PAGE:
How to Remove False Glassdoor Reviews

Aaron Morris, Esq.

Glassdoor’s defamation problems appear to be a more recent development, fueled by the website's rise in popularity. After all, if you are a defamer bent on destroying a company's reputation, why waste time on a website no one visits?

For the uninitiated, seeks to be an online community focusing on companies and employment. On you can find job listings, salary stats, and employee reviews regarding the companies at which they work or worked.

But as is usually the case with review sites, there are those who use Glassdoor as a means to post fake reviews about competitors, or for retribution against a company that terminated the “reviewing” employee.

Lest the point be lost, I will fight to the death for the right of an employee to post an honest review about a bad employer, but when I talk about false reviews, I am speaking of reviews where a competitor purports to be an employee and makes false statements about the company, or where an actual employee publishes provable lies about a company, as opposed to mere opinions. As an example, in a recent Glassdoor case we handled, the employee claimed in his review that the company has frequently missed making payroll. That has never occurred, but one can certainly understand how such a claim would be off-putting to someone considering employment with the company.

Removing false Glassdoor reviews.

For its part, Glassdoor is one of the more honorable review sites. If someone wants to post a comment about a company, Glassdoor requires the user to attest to the fact that they were or are currently an employee at that company. Further, their email address is verified. True, neither of these requirements pose much of a barrier to a dedicated defamer, but at least it provides a small hurdle to those wishing to post false reviews.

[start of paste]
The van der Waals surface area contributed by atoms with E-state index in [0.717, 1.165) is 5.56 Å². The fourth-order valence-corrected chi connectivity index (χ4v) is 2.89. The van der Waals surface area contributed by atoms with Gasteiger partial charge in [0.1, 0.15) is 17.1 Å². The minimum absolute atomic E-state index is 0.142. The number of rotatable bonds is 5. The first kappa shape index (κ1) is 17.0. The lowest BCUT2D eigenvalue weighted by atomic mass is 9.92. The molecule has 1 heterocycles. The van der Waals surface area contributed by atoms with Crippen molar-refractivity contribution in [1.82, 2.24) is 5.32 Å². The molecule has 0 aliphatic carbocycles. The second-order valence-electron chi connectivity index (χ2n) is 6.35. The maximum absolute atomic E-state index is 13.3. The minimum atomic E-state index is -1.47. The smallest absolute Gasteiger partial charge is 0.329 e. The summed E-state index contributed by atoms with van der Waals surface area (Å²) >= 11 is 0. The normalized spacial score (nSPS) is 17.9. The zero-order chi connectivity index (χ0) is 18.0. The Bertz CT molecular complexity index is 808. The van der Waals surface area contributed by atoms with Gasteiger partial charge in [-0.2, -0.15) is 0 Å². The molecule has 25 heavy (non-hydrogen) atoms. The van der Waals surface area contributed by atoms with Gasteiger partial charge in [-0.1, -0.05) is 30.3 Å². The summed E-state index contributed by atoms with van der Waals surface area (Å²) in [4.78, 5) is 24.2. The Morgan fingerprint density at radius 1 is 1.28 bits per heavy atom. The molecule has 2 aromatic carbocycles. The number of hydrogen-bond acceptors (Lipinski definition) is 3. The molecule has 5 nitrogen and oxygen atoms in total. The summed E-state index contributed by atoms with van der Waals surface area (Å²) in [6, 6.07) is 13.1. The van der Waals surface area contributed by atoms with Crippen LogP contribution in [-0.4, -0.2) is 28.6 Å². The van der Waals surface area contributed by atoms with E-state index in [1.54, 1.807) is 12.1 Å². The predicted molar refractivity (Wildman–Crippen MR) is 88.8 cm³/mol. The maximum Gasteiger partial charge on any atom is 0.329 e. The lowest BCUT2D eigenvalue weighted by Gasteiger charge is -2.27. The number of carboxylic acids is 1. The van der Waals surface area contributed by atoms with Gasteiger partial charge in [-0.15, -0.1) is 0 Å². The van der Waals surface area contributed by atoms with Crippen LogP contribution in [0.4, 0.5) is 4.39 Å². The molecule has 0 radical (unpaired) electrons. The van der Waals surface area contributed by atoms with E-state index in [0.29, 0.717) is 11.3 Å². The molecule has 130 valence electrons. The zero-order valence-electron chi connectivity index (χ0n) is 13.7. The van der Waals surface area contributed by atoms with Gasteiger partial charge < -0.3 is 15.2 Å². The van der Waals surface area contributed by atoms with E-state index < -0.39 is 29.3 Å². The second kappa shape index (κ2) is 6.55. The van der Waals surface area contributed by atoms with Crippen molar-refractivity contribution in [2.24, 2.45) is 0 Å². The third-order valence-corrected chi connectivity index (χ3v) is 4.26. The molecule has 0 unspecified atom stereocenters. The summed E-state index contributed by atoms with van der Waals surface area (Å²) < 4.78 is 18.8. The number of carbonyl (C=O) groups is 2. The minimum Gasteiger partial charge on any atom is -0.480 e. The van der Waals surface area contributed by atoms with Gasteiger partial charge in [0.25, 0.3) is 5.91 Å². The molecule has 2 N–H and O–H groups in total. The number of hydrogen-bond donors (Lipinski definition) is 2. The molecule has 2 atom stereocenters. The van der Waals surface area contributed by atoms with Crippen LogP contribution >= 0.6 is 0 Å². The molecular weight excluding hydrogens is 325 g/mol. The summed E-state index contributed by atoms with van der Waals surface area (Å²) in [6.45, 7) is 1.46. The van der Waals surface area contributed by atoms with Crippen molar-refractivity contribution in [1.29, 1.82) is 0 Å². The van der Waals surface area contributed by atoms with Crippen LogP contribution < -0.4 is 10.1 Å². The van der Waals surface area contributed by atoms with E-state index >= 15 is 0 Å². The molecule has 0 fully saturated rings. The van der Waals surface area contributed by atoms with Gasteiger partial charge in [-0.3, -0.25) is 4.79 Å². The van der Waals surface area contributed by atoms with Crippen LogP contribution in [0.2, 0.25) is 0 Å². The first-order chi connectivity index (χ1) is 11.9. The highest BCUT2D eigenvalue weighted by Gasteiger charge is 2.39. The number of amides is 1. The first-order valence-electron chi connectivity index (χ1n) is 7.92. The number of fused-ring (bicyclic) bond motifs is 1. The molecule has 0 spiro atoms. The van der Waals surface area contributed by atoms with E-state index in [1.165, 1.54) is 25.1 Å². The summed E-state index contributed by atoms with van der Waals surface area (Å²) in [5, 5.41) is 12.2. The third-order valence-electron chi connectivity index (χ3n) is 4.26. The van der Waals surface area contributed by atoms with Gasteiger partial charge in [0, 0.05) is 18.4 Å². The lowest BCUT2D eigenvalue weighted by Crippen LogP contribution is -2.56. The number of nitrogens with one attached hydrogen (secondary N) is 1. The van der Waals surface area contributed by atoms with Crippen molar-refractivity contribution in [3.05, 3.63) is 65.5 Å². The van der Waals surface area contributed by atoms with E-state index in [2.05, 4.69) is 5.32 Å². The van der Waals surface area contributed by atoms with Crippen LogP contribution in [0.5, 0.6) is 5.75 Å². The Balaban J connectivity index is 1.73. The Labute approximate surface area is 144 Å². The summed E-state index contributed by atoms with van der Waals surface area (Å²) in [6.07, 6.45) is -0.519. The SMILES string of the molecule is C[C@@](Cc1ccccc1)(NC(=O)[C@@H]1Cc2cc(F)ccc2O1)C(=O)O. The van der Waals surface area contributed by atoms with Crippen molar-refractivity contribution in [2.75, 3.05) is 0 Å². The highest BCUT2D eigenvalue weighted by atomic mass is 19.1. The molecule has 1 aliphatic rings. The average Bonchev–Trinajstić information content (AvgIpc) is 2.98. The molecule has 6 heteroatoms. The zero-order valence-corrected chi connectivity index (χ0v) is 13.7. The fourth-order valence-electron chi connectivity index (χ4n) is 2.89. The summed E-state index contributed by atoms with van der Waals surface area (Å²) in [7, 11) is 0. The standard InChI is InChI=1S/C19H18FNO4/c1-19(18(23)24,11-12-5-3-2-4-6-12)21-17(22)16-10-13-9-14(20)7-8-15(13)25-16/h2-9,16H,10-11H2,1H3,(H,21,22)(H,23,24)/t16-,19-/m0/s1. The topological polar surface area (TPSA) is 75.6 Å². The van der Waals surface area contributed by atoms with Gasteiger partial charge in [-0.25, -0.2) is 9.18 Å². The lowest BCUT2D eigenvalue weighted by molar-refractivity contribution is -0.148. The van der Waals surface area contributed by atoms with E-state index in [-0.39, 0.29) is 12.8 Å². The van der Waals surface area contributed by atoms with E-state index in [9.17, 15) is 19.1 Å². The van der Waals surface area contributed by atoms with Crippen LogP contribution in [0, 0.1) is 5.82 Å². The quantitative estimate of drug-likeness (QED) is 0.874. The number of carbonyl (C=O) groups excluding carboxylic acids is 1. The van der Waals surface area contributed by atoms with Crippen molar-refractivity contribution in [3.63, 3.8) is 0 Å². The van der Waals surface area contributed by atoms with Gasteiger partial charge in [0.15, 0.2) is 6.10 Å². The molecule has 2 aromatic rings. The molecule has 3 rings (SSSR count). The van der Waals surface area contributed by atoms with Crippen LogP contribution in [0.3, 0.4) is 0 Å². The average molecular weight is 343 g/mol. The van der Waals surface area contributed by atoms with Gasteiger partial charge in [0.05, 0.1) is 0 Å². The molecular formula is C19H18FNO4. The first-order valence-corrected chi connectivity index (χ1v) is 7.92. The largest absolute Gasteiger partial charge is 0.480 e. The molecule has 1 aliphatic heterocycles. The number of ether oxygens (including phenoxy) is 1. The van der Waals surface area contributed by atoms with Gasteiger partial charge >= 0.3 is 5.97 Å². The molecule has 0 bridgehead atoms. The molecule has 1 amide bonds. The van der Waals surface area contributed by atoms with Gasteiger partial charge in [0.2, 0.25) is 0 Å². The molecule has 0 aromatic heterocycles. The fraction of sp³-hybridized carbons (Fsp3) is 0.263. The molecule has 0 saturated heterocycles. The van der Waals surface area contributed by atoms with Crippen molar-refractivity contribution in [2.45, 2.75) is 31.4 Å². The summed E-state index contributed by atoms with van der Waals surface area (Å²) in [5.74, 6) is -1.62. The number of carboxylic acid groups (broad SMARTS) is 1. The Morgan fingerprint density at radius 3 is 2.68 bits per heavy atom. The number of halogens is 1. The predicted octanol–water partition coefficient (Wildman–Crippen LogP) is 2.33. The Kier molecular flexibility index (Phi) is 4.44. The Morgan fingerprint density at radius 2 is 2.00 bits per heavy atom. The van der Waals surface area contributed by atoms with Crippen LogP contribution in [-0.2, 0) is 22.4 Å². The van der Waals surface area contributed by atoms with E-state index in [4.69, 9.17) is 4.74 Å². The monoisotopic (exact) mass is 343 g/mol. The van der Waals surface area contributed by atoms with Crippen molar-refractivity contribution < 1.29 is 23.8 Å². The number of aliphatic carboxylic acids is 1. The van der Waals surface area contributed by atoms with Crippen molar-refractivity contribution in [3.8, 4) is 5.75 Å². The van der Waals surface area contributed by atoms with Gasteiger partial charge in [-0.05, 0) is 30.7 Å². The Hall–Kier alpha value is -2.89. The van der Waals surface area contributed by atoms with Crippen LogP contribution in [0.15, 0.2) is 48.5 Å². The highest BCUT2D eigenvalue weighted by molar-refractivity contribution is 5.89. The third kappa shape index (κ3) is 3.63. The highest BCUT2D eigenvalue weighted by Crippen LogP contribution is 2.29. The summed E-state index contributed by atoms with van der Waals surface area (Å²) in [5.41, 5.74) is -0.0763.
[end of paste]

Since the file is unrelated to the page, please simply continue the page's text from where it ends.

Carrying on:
Like any review site, Glassdoor is protected by the Communications Decency Act (CDA). That law protects all sites from a defamation action based on the comments of a third party who posted a comment on the site. Nonetheless, Glassdoor does have a review process, and will remove reviews that it finds do not comply with its terms of use. In the past, when I have worked with Glassdoor’s legal counsel, I have found a willingness remove posts without legal action, if I can make a showing that the content in question is defamatory. If Glassdoor fails to act, a recent Court of Appeal opinion, holding that review sites can be ordered to take down defamatory posts, gives Morris & Stone the power to compel Glassdoor to remove defamatory posts. Thankfully, it should not need to come to that because Glassdoor already has a policy of respecting court decisions which find that posted content is defamatory. This is a policy all review sites should follow, and congratulations to Glassdoor for doing so voluntarily. As with most review sites, if you are an employer and find yourself faced with a false review on Glassdoor, your first line of attack should be to ethically encourage positive reviews. The internet community understands for the most part that no matter how wonderful a company/employer, there will be some background noise created by trolls. But if you are faced with truly harmful fake reviews, and need them removed from Glassdoor, give Morris & Stone a call.



Aaron Morris is a Partner with the law firm of Morris & Stone, LLP, located in Santa Ana, Orange County, California.  He can be reached at (714) 954-0700, or by email.  The practice areas of Morris & Stone include employment law (wrongful termination, sexual harassment, wage/overtime claims), business litigation (breach of contract, trade secret, partnership dissolution, unfair business practices, etc.), real estate and construction disputes, first amendment law, Internet law, discrimination claims, defamation suits, and legal malpractice.



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